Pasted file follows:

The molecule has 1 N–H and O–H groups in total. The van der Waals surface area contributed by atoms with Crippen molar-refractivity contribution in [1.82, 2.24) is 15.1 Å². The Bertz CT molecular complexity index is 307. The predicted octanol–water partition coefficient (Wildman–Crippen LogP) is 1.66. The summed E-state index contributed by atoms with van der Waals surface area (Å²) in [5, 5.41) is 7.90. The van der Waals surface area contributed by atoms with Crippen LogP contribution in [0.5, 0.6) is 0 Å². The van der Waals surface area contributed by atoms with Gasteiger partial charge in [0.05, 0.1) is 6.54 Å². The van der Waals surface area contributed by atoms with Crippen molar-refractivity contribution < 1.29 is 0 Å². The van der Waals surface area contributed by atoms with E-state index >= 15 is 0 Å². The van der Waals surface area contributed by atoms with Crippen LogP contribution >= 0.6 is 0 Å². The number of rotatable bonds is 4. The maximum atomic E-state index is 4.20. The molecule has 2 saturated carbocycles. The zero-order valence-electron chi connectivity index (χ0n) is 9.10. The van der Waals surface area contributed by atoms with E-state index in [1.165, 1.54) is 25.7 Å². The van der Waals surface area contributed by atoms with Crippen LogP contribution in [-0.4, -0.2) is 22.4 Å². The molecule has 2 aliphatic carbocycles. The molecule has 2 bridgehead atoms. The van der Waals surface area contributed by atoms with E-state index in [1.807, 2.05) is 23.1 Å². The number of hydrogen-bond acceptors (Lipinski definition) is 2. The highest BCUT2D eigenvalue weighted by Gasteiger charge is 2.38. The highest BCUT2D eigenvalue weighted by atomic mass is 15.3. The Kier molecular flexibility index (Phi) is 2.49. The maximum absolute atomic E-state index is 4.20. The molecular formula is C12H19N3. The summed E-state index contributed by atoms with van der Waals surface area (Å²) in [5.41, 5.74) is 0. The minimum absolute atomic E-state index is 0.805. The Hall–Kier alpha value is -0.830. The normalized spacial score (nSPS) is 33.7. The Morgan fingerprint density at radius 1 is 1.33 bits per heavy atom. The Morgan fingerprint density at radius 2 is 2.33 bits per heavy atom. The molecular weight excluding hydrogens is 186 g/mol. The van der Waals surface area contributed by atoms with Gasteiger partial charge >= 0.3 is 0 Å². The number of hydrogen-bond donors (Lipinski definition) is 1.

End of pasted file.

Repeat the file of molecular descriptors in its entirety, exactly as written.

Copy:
The molecule has 1 N–H and O–H groups in total. The van der Waals surface area contributed by atoms with Crippen molar-refractivity contribution in [1.82, 2.24) is 15.1 Å². The Bertz CT molecular complexity index is 307. The predicted octanol–water partition coefficient (Wildman–Crippen LogP) is 1.66. The summed E-state index contributed by atoms with van der Waals surface area (Å²) in [5, 5.41) is 7.90. The van der Waals surface area contributed by atoms with Crippen LogP contribution in [0.5, 0.6) is 0 Å². The van der Waals surface area contributed by atoms with Gasteiger partial charge in [0.05, 0.1) is 6.54 Å². The van der Waals surface area contributed by atoms with Crippen molar-refractivity contribution < 1.29 is 0 Å². The van der Waals surface area contributed by atoms with E-state index >= 15 is 0 Å². The van der Waals surface area contributed by atoms with Crippen LogP contribution >= 0.6 is 0 Å². The number of rotatable bonds is 4. The maximum atomic E-state index is 4.20. The molecule has 2 saturated carbocycles. The zero-order valence-electron chi connectivity index (χ0n) is 9.10. The van der Waals surface area contributed by atoms with E-state index in [1.165, 1.54) is 25.7 Å². The van der Waals surface area contributed by atoms with Crippen LogP contribution in [-0.4, -0.2) is 22.4 Å². The molecule has 2 aliphatic carbocycles. The molecule has 2 bridgehead atoms. The van der Waals surface area contributed by atoms with E-state index in [1.807, 2.05) is 23.1 Å². The number of hydrogen-bond acceptors (Lipinski definition) is 2. The highest BCUT2D eigenvalue weighted by Gasteiger charge is 2.38. The highest BCUT2D eigenvalue weighted by atomic mass is 15.3. The Kier molecular flexibility index (Phi) is 2.49. The maximum absolute atomic E-state index is 4.20. The molecular formula is C12H19N3. The summed E-state index contributed by atoms with van der Waals surface area (Å²) in [5.41, 5.74) is 0. The minimum absolute atomic E-state index is 0.805. The Hall–Kier alpha value is -0.830. The normalized spacial score (nSPS) is 33.7. The Morgan fingerprint density at radius 1 is 1.33 bits per heavy atom. The Morgan fingerprint density at radius 2 is 2.33 bits per heavy atom. The molecular weight excluding hydrogens is 186 g/mol. The van der Waals surface area contributed by atoms with Gasteiger partial charge >= 0.3 is 0 Å². The number of hydrogen-bond donors (Lipinski definition) is 1.